During our second live #MentorPowerHour event with Local Levo New York, Levo 100 honoree and Pencils of Promise founder Adam Braun discussed how he turned his passion into a profession. Speaking to a packed house at the Pencils of Promise office, Braun discussed everything from what inspired him to build his first school (it was his grandmother!) to what keeps him energized (wellness and meditation). Read on to hear some of Braun’s best words of the night:
As Braun put it: Get paid to go to business school. He wasn’t talking about actual business school, but rather a job opportunity that will allow for as much learning as possible. Adam treated his first job as if he were a student in a classroom—everything was a learning opportunity to set him up for running his own organization.
(Unsure where you’re headed in your career? Take our Find Your Purpose guide with Gabrielle Bernstein—you’ll figure it out in no time.)
Hobbies, friends, apartments, jobs—they all change. One thing doesn’t: your core mission. When you recognize and understand your core mission, it will help define where you need to go, and get you there faster.
[Related: 5 Ways A Side Hustle Can Advance Your Career]
We all know the power of social media, but never underestimate the power of face-to-face conversations and interactions with people. A strong network made from meaningful connections is the difference between having a passion and turning your passion into a profession.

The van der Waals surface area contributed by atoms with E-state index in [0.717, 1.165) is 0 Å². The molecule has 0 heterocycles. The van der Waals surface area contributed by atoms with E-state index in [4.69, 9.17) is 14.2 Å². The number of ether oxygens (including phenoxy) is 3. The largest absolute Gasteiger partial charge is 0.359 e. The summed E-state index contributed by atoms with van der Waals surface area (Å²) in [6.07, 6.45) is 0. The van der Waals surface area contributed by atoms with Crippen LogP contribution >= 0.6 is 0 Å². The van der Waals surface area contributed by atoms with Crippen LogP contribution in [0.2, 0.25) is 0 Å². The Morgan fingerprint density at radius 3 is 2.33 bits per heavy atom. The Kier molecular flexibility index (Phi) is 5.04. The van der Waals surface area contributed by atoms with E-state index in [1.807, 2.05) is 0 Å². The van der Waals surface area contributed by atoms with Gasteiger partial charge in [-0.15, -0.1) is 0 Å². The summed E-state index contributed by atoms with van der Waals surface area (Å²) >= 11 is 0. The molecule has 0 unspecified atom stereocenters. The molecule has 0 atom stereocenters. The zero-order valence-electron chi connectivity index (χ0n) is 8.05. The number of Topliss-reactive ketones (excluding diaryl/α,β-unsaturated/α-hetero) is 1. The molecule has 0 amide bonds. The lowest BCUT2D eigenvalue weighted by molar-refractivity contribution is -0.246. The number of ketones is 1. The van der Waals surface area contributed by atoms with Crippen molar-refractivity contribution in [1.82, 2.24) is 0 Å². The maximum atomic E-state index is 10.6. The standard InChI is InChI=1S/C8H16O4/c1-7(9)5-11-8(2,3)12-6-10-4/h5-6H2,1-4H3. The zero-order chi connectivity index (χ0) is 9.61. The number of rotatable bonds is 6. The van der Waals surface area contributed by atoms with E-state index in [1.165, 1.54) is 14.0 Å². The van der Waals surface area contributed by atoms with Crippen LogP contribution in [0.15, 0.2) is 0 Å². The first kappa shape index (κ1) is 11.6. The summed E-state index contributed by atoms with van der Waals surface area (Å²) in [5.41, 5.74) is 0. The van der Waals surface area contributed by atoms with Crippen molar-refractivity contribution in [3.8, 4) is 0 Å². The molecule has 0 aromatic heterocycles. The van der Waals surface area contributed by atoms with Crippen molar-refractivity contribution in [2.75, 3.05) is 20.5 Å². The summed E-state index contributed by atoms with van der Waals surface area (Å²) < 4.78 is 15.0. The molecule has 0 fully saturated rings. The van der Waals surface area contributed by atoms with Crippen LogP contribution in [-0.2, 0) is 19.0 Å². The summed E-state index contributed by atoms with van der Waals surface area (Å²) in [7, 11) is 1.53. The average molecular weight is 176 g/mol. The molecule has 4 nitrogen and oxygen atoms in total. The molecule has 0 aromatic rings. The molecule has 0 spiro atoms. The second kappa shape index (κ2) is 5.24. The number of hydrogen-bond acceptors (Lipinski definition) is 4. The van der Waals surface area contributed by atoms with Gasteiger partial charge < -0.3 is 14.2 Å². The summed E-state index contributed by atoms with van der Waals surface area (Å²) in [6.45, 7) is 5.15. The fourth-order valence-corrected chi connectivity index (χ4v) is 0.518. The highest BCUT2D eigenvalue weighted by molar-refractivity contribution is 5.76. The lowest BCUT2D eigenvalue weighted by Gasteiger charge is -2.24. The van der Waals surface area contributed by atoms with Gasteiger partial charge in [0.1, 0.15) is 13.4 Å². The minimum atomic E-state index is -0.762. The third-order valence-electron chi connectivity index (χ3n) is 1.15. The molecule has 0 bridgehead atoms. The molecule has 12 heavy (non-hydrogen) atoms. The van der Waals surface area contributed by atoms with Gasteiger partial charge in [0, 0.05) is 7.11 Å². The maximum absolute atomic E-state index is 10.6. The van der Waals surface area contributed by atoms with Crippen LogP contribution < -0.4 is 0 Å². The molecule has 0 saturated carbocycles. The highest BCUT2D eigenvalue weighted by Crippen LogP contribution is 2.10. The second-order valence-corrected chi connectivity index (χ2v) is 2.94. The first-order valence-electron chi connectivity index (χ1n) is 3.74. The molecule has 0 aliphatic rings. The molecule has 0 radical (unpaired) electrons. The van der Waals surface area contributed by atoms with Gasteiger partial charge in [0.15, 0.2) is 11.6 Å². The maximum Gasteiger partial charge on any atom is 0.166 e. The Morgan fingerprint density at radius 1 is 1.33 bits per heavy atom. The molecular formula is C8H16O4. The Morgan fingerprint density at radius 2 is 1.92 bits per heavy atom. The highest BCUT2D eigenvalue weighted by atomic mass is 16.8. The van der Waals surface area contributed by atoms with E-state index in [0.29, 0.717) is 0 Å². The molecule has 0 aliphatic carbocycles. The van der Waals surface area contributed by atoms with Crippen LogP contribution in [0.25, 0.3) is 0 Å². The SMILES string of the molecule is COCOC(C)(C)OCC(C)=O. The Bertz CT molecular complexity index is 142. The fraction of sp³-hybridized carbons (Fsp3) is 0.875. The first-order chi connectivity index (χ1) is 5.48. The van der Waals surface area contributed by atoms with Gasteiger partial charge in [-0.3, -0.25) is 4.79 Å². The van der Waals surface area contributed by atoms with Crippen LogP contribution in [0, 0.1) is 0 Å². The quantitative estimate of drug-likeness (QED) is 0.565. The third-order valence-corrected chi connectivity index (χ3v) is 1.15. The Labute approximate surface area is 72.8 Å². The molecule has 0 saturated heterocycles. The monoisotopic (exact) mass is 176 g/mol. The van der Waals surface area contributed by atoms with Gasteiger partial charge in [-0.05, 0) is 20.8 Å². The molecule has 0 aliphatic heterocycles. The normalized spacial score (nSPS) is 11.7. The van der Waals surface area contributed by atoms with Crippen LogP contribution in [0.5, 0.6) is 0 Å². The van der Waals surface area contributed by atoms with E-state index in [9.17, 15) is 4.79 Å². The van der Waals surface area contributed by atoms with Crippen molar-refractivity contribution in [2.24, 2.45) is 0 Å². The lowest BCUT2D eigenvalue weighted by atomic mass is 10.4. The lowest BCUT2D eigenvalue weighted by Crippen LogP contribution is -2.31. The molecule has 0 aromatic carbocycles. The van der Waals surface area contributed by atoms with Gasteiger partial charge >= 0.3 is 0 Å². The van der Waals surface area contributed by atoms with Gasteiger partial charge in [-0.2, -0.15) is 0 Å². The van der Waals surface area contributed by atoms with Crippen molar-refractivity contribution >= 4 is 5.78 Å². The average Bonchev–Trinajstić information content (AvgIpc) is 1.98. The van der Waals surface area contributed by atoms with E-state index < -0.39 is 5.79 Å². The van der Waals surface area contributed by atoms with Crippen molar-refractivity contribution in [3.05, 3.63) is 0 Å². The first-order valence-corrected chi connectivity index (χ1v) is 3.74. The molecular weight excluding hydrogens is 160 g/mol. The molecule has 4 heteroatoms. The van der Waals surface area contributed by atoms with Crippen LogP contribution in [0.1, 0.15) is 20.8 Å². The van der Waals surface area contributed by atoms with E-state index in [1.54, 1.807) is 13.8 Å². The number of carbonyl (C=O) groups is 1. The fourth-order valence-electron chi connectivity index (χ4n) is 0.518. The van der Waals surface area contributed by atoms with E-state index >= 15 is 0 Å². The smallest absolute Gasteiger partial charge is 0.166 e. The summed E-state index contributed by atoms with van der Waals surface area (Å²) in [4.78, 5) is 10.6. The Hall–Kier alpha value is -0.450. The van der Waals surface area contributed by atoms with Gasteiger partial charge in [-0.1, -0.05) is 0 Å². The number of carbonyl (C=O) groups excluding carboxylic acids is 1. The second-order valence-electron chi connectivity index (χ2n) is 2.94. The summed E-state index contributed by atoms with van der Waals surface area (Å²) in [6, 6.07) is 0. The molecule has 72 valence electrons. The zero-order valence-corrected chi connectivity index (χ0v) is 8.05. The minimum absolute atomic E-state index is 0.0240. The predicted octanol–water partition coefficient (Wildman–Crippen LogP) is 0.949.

Failure is inevitable for all of us, so it’s important to take these experiences and do the only thing we can do with a not-so-great situation: learn. Braun still cringed when thinking back on one of his biggest mistakes, but he also recognized how it served as an important opportunity for personal growth.
This is one place where you’ll have to ditch your “fake it ’till you make it” attitude. Authenticity, humility, and confidence is a much better recipe for success than pretending to have all the answers. Let your passion and commitment speak for itself!
This article originally appeared on Levo and is reprinted with permission.